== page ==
In Canada there are about 975 gunsot deaths a year..less than 1/30th that in the USA....and much mch less per capita than the USA. Gun shot non-fatalities are 1/55th...about 5 1/2 times less per capita.

    Canadians own as many rifles per capita than Americans but not significant numbers of hand guns outside of approved specialty use (police, armour car guards, etc.)
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    We're also not jammed up against each other so much, and more importantly - not in a full fledged capitalist system.

    But you're right also about the insulting thing - It's a crime to even tell someone "I'll kill you, asshole."

    And we wonder why people are so damn rude to each other nowadays. It used to be that if you mouthed off to much, you got punched in the nose. Then you'd think twice about mouthing off again. But now people are too worried about the 'crime' and nobody gets comeuppance for being a smartass.

    And theres alot of rudeness going around - making people detest each other all the more.
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  12. #11  
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    Crime rate

    Darker red=higher crime rate

    http://en.wikipedia.org/wiki/Crime_in_Canada

    Population
    ON 12,986,857
    QC 7,782,561
    BC 4,419,974
    AB 3,632,483
    MB 1,213,815
    SK 1,023,810
    NS 939,531
    NB 748,319
    NL 508,990
    PE 140,402
    NT 42,940
    YT 33,442
    NU 31,556
    http://en.wikipedia.org/wiki/List_of..._by_population

    and for those of us who don't know Canada that well



    Crime rate

    http://en.wikipedia.org/wiki/Crime_in_the_United_States

    Population

    http://en.wikipedia.org/wiki/List_of..._by_population
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    The trend seems to be that more crime is committed in the lesser populated areas in Canada. If your more familiar with canadian culture, maybe you could shed some light on this. In the US, more crime is committed in higher populated areas in the US, with the exceptions predominantly in the southern half(Bible belt?)

    and indeed, Canada had(and still has, assuming not much has changed in 5 years) about half the homicide rate of the US

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    It's probably the same reason that Alaska has a high crime rate, these areas are largely populated by aboriginal populations which have been hard hit by the introduction of alcohol and the loss of their cultural identity. In general natives make up 80% of the population in the territories. Along with a lack of jobs it is a difficult situation for most natives, like I said early 20% of prisoners in Canada are natives. I wouldn't credit it with population density, because the maritime provinces in the East have lower crime rates than the more populated western provinces.
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    Not that I know whether it is the proven deterrent or not, but in Japan, going to jail is a whole 'nother prospect.

    I heard about a french guy that got slammed in for 2 years for having a fistfight with a taxi driver. In prison, they told him to rinse his hair. He also rinsed his face. For not doing exactly what he was told, he was strapped naked to a chair with a hole in the bottom for 2 days.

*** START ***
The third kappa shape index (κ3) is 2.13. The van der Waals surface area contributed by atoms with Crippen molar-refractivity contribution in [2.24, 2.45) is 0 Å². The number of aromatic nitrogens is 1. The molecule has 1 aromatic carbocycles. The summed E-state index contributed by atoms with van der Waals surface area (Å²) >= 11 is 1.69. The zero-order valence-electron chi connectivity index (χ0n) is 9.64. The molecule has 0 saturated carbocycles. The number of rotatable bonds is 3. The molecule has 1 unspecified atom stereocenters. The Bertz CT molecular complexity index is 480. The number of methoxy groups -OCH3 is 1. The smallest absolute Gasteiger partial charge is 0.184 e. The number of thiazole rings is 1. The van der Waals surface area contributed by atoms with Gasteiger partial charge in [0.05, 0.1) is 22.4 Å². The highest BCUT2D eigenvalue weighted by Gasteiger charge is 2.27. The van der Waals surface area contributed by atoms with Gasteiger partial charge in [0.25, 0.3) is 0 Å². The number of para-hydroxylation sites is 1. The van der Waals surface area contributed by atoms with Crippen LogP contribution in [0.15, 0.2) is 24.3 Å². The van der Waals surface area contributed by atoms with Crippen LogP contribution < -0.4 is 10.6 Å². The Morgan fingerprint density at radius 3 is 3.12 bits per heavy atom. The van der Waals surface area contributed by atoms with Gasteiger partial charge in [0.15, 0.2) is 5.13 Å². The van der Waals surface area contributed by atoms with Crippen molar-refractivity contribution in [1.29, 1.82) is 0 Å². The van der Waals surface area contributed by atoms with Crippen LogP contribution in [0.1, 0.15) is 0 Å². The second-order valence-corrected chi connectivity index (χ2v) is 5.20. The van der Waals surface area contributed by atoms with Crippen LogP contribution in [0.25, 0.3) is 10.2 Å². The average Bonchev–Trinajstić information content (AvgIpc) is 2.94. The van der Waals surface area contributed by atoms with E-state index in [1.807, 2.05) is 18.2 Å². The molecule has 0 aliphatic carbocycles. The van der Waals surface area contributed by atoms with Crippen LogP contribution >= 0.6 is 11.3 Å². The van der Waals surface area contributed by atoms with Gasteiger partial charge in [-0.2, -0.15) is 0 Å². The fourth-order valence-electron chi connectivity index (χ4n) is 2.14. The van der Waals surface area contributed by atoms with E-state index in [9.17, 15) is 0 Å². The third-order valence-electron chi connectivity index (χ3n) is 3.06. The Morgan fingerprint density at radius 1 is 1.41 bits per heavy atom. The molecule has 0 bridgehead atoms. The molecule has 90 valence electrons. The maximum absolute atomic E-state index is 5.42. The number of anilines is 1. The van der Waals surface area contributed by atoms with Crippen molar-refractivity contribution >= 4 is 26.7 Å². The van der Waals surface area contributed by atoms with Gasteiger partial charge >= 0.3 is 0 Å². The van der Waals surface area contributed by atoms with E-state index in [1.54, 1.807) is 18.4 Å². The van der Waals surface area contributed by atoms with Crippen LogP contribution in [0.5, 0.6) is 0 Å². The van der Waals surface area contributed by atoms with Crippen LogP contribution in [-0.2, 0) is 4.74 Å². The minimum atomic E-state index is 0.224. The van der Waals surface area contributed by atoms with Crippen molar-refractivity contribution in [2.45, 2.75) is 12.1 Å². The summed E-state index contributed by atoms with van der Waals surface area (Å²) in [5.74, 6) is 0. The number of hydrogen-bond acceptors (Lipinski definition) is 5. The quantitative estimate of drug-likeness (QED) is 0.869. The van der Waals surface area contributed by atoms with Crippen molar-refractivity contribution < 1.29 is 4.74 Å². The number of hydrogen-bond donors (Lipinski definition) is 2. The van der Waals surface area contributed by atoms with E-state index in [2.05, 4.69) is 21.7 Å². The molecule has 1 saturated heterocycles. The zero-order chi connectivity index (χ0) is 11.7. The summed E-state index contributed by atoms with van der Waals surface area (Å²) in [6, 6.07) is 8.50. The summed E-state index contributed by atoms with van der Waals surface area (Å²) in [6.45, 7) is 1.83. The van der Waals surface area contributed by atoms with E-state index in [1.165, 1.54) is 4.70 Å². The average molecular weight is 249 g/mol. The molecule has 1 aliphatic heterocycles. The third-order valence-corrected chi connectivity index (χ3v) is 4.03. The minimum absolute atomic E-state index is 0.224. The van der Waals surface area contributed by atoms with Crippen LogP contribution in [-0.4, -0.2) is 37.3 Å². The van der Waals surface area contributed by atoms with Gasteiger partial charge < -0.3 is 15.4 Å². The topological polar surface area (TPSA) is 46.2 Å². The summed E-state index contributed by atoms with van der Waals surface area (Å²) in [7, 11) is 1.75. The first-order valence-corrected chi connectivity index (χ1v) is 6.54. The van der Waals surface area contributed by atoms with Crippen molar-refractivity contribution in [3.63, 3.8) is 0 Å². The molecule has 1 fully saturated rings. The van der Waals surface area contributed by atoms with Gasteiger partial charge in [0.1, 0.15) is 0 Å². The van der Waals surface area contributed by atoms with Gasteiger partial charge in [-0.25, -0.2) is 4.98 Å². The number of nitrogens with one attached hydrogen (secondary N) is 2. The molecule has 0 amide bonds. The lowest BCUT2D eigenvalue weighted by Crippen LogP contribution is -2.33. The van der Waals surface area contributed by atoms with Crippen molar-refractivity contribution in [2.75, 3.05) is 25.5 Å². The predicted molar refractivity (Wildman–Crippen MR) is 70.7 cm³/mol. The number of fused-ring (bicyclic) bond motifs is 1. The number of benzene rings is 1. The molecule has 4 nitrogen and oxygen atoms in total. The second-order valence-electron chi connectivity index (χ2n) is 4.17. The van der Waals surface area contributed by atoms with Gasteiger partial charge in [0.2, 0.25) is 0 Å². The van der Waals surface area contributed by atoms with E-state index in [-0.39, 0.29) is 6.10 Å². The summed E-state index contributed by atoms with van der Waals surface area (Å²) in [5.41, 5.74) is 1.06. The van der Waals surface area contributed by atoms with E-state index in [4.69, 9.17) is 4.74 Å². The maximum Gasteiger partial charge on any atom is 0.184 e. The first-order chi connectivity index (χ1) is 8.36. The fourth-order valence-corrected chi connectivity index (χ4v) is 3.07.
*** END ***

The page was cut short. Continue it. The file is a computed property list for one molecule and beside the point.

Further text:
Makes for alot more respect for the law, eh?

    In contrast to our wussy liberal countries where the 'poor criminal' is a 'victim' of the system, and should get health care, cable TV, exercise and rights when they took away the rights of others to earn a place in prison in the first place?
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    I overlooked Alaska, indeed, quite the exception to my premise(not much of a premise I suppose)

    Loss(or the threat of loss) of cultural identity is probably the cause of most crime everywhere, huh?
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    I was visiting my cousin in germany a few years back, and we were talking about gun laws, and I told him I can just walk into Walmart and buy a shot gun, but in germany one can only buy a bb gun. But my cousin in germany LOVES the fact you (cant) just go out and buy a gun in his country.

    my cousin said americans love their guns. I think we love them (too) much, and we should have much tougher gun laws.
    Last edited by chad; March 4th, 2012 at 02:03 PM.
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    Not that I know whether it is the proven deterrent or not, but in Japan, going to jail is a whole 'nother prospect.
    Lots tougher jails in Brazil and Russia. They don't seem to solve the problem.

    In the US, the worst jails are in the highest crime areas - and have been for decades. In Europe, the worst prisons are in the most crime prone countries. There seems to be a sort of reverse deterent effect, at least statistically.

    As far as crime rates, of course the readier availability of guns leads to the readier use of guns in anything, including crimes - I had a neighbor who used to trim his trees back from the power line with a shotgun. It was handy. And guns work better than most other means for murder, suicide, etc - the success/attempt ratio goes way up. They also amplify accidents: nobody gets killed cleaning their knife, or hit on their porch by a stray knife from a gang fight a block away. That doesn't explain more frequent crimes, or more frequent gang fights, than other places.

    This is not not enough of an argument to justify the kinds of impositions that would be involved in any serious reduction of gun availability in the US. Never mind the Constitutional amendment, with all the risks inherent - how is anyone actually planning to accomplish the confiscation? Pah. Forget it.
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    Iceaura

    As with everything else, no positive change can be made without a beginning.
    I agree with you that the gun problem in the USA would be very, very difficult to solve, and would doubtless take decades. However, unless a start is made, it will never be fixed.